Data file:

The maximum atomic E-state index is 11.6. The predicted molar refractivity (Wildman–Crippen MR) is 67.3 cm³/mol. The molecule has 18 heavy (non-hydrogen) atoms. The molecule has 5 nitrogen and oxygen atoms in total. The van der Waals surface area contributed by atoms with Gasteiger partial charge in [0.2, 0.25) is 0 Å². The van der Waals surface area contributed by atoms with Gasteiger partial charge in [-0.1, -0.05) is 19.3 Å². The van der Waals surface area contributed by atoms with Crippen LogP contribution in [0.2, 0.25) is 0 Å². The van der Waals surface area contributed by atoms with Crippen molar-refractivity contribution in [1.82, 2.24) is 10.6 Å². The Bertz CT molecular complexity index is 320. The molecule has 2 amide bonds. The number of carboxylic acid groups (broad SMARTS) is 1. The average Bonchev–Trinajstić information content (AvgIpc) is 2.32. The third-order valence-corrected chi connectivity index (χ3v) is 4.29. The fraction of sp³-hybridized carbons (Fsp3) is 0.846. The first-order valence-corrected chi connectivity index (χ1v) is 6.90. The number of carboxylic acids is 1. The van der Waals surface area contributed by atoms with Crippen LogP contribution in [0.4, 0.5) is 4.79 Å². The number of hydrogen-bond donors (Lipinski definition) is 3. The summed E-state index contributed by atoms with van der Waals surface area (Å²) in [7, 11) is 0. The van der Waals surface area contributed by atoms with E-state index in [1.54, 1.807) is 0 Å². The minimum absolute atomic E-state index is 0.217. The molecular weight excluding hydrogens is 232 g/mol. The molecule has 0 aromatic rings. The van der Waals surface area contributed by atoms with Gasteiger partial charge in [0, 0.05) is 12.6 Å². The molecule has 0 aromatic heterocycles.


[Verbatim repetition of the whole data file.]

The maximum atomic E-state index is 11.6. The predicted molar refractivity (Wildman–Crippen MR) is 67.3 cm³/mol. The molecule has 18 heavy (non-hydrogen) atoms. The molecule has 5 nitrogen and oxygen atoms in total. The van der Waals surface area contributed by atoms with Gasteiger partial charge in [0.2, 0.25) is 0 Å². The van der Waals surface area contributed by atoms with Gasteiger partial charge in [-0.1, -0.05) is 19.3 Å². The van der Waals surface area contributed by atoms with Crippen LogP contribution in [0.2, 0.25) is 0 Å². The van der Waals surface area contributed by atoms with Crippen molar-refractivity contribution in [1.82, 2.24) is 10.6 Å². The Bertz CT molecular complexity index is 320. The molecule has 2 amide bonds. The number of carboxylic acid groups (broad SMARTS) is 1. The average Bonchev–Trinajstić information content (AvgIpc) is 2.32. The third-order valence-corrected chi connectivity index (χ3v) is 4.29. The fraction of sp³-hybridized carbons (Fsp3) is 0.846. The first-order valence-corrected chi connectivity index (χ1v) is 6.90. The number of carboxylic acids is 1. The van der Waals surface area contributed by atoms with Crippen LogP contribution in [0.4, 0.5) is 4.79 Å². The number of hydrogen-bond donors (Lipinski definition) is 3. The summed E-state index contributed by atoms with van der Waals surface area (Å²) in [7, 11) is 0. The van der Waals surface area contributed by atoms with E-state index in [1.54, 1.807) is 0 Å². The minimum absolute atomic E-state index is 0.217. The molecular weight excluding hydrogens is 232 g/mol. The molecule has 0 aromatic rings. The van der Waals surface area contributed by atoms with Gasteiger partial charge in [0, 0.05) is 12.6 Å². The molecule has 0 aromatic heterocycles.